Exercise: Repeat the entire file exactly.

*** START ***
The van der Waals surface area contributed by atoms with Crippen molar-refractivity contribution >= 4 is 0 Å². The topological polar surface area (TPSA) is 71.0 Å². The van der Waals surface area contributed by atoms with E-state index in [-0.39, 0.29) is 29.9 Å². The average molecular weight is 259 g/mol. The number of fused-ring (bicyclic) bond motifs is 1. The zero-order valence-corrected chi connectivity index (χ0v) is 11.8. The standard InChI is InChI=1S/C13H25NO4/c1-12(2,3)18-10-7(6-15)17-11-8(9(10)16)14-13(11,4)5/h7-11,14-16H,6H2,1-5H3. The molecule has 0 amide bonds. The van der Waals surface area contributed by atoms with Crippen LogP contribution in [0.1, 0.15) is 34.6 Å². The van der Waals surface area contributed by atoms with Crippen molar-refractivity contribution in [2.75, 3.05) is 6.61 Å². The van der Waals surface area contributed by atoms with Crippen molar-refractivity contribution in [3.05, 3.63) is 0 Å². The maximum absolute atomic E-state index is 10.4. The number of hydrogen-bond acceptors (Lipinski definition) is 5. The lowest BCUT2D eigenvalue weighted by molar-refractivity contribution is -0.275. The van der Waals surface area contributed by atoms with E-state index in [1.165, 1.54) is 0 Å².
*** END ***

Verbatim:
The van der Waals surface area contributed by atoms with Crippen molar-refractivity contribution >= 4 is 0 Å². The topological polar surface area (TPSA) is 71.0 Å². The van der Waals surface area contributed by atoms with E-state index in [-0.39, 0.29) is 29.9 Å². The average molecular weight is 259 g/mol. The number of fused-ring (bicyclic) bond motifs is 1. The zero-order valence-corrected chi connectivity index (χ0v) is 11.8. The standard InChI is InChI=1S/C13H25NO4/c1-12(2,3)18-10-7(6-15)17-11-8(9(10)16)14-13(11,4)5/h7-11,14-16H,6H2,1-5H3. The molecule has 0 amide bonds. The van der Waals surface area contributed by atoms with Crippen LogP contribution in [0.1, 0.15) is 34.6 Å². The van der Waals surface area contributed by atoms with Crippen molar-refractivity contribution in [2.75, 3.05) is 6.61 Å². The van der Waals surface area contributed by atoms with Crippen molar-refractivity contribution in [3.05, 3.63) is 0 Å². The maximum absolute atomic E-state index is 10.4. The number of hydrogen-bond acceptors (Lipinski definition) is 5. The lowest BCUT2D eigenvalue weighted by molar-refractivity contribution is -0.275. The van der Waals surface area contributed by atoms with E-state index in [1.165, 1.54) is 0 Å².